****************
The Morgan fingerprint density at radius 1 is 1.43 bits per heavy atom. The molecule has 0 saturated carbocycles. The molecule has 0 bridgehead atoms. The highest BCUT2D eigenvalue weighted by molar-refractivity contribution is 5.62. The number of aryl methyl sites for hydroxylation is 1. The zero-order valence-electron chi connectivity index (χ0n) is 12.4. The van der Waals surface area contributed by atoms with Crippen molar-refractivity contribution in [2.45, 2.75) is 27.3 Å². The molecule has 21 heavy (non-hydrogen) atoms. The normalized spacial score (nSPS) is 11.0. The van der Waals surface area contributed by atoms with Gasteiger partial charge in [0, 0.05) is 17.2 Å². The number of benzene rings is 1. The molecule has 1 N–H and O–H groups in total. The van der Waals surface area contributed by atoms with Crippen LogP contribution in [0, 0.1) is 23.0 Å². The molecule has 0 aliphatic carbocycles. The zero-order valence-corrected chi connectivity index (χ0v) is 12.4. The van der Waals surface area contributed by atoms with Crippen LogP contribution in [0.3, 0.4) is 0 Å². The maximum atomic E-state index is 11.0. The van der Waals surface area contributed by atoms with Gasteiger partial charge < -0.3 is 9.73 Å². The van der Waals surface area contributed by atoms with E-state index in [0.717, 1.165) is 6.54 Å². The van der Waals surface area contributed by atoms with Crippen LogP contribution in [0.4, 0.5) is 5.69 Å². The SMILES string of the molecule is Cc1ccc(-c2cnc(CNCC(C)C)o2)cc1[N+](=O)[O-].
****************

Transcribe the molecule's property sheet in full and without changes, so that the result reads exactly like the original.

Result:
The Morgan fingerprint density at radius 1 is 1.43 bits per heavy atom. The molecule has 0 saturated carbocycles. The molecule has 0 bridgehead atoms. The highest BCUT2D eigenvalue weighted by molar-refractivity contribution is 5.62. The number of aryl methyl sites for hydroxylation is 1. The zero-order valence-electron chi connectivity index (χ0n) is 12.4. The van der Waals surface area contributed by atoms with Crippen molar-refractivity contribution in [2.45, 2.75) is 27.3 Å². The molecule has 21 heavy (non-hydrogen) atoms. The normalized spacial score (nSPS) is 11.0. The van der Waals surface area contributed by atoms with Gasteiger partial charge in [0, 0.05) is 17.2 Å². The number of benzene rings is 1. The molecule has 1 N–H and O–H groups in total. The van der Waals surface area contributed by atoms with Crippen LogP contribution in [0, 0.1) is 23.0 Å². The molecule has 0 aliphatic carbocycles. The zero-order valence-corrected chi connectivity index (χ0v) is 12.4. The van der Waals surface area contributed by atoms with Crippen LogP contribution in [0.3, 0.4) is 0 Å². The maximum atomic E-state index is 11.0. The van der Waals surface area contributed by atoms with Gasteiger partial charge < -0.3 is 9.73 Å². The van der Waals surface area contributed by atoms with E-state index in [0.717, 1.165) is 6.54 Å². The van der Waals surface area contributed by atoms with Crippen LogP contribution in [0.4, 0.5) is 5.69 Å². The SMILES string of the molecule is Cc1ccc(-c2cnc(CNCC(C)C)o2)cc1[N+](=O)[O-].